The distance and quickness of the event yielded an admittedly lousy photo, but it’s good enough to show that this young Peregrine Falcon has a lot to learn about what prey to target.
I was at Holly Pond in Stamford, Ct., trying to get some photos of a Hooded Merganser pair swimming in a small pool of water surrounded by ice. Suddenly the entire huge flock of gulls (Ring-billed, Herring and a few Greater Black-backed) that had been resting peacefully on the ice rose into the air started making a racket. I assumed at first that someone nearby had a bag of bread to offer the birds, but they all stayed above the water.
Then I noticed that a young Peregrine Falcon had swooped in on the flock. At this point the falcon was trying to single out individual gulls to pursue. Each chase was short-lived as the falcon quickly realized it was smaller than the birds it was trying to take down. Birds of Prey taking down larger prey is not unheard of, but this falcon did not yet have the strength or experience to handle a gull. It tried on three or four bird, got scolded and chased away, and eventually gave up and perched in a nearby tree.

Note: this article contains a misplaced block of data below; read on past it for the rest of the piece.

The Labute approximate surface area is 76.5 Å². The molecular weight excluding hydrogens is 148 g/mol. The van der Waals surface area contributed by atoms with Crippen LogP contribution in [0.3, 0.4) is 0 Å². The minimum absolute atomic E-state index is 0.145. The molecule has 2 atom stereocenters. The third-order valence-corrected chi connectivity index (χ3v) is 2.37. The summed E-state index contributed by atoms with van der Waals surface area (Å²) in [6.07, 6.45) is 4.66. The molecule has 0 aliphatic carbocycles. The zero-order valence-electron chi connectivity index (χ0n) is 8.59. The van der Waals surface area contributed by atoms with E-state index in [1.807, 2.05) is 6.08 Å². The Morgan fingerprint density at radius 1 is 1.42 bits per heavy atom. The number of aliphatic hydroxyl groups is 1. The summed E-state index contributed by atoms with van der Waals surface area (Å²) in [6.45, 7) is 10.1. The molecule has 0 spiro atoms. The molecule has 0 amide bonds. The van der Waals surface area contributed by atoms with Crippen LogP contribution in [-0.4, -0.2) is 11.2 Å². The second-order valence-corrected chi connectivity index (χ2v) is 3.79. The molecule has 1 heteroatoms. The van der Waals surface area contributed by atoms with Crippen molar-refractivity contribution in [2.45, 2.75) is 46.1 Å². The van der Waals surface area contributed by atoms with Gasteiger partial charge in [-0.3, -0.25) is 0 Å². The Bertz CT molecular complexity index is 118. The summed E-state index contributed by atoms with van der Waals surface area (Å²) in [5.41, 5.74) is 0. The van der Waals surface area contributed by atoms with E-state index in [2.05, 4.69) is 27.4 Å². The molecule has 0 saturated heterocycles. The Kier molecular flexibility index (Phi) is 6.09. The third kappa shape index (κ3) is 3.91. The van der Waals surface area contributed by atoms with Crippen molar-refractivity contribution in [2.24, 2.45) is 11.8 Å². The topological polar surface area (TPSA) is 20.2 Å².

Hey, you can’t blame the falcon. It was hungry and tried for a big, fat meal. Besides, if you don’t try, you’ll never succeed. The falcon learned a lesson and gained some experience. That’s always good in life.